The disciples’ journey to share the good news with the nations was not an easy adventure. The books of Acts reminds us again and again how often the disciples were harassed, ignored, and persecuted. I am sure that, at the ends of their lives, many of them wondered why God had abandoned them at their worst moments. Perhaps some of them were fortunate enough to hear those familiar words: “My precious, precious child. I love you and I would never leave you. During your times of trial and suffering, when you saw only one set of footprints, it was then that I carried you.”

Many years ago a man named Samuel Morrison spent 25 years of his life as a Christian missionary in Africa. Maybe, while a younger man, he had heard the words that we read today: Go therefore and make disciples of all nations, baptizing them in the name of the Father, Son, and Spirit and teaching them to obey everything that I have commanded you. Maybe he felt the call of God to do exactly that and left behind the familiarity of home to be Christ’s body for the world.

After 25 years of giving it his all, it was time to return home. There had been days of great success where Samuel had brought many to the knowledge and love of God, but there were also days of great suffering and fruitlessness. When it came time to go home, he boarded his ship and bid farewell to his missionary field of Africa.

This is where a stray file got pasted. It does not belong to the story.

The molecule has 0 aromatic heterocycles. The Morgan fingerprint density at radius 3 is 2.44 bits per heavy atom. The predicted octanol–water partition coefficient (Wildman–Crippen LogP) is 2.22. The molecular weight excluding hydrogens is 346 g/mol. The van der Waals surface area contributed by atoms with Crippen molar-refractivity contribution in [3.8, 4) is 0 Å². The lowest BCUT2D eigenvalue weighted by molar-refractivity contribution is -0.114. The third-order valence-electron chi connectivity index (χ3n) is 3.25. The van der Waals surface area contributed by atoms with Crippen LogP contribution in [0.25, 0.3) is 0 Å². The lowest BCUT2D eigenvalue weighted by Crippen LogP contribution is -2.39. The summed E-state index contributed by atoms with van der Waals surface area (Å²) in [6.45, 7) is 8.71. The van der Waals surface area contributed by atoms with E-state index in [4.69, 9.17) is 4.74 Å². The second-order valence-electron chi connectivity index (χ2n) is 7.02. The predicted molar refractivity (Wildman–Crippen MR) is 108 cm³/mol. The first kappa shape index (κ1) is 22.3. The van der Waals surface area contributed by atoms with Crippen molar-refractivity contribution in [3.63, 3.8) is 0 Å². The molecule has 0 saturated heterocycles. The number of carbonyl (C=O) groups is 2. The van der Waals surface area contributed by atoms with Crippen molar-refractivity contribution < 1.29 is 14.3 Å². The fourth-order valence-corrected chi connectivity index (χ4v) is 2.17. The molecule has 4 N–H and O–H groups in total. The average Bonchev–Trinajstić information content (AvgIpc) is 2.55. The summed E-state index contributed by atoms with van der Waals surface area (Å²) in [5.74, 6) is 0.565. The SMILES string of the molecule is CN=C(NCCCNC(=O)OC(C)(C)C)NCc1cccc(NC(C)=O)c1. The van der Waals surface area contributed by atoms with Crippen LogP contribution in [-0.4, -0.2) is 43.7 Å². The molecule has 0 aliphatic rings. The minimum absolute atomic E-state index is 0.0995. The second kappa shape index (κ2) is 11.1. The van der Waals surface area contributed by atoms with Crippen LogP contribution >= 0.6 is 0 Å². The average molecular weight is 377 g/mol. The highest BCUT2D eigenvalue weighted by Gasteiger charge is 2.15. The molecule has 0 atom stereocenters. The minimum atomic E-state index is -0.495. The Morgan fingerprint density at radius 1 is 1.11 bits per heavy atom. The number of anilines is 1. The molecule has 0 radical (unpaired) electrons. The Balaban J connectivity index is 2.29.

And so it came to pass that Teddy Roosevelt was on the same ship with Samuel Morrison returning from a three-week hunting adventure in Africa. Whether they knew about one another’s presence or not, they both sailed across the Atlantic back to the United States.

When the boat arrived in New York City, Samuel was thrilled to discover countless individuals who had gathered at the port with banners and signs echoing cries of “welcome home!” He even noticed a band playing on the dock in celebration of a successful voyage. Samuel’s spirits were high and he truly felt the love of God in his soul.

However, when Samuel made his way down the steps off of the ship, he was disappointed to discover that the crowds, and the signs, and the band were all for Teddy Roosevelt. Thousands had gathered to welcome home a man who had been hunting and killing animals for three weeks; Samuel Morrison had spent 25 years sharing the Word of God, and no one was waiting for him.

He weaved his way in and out of the crowd, disappearing into the shadows, and was quickly lost in the multitudes. Samuel Morrison felt abandoned by God. He found himself walking through the empty streets and alleys of New York praying and disappointed in God. “Why God? Why have you left me alone? Where are you now? I did what you called me to do. I left everything behind to follow your Son and this is what happens when I return home? I gave 25 years of my life for your kingdom! Where are you!?”

Silence. Samuel Morrison walked in silence after screaming out to the Lord and demanding to know what had happened. He continued to walk alone until he heard a small voice, as light as the wind: “I am right here my Son, and you are not home yet.

Amen.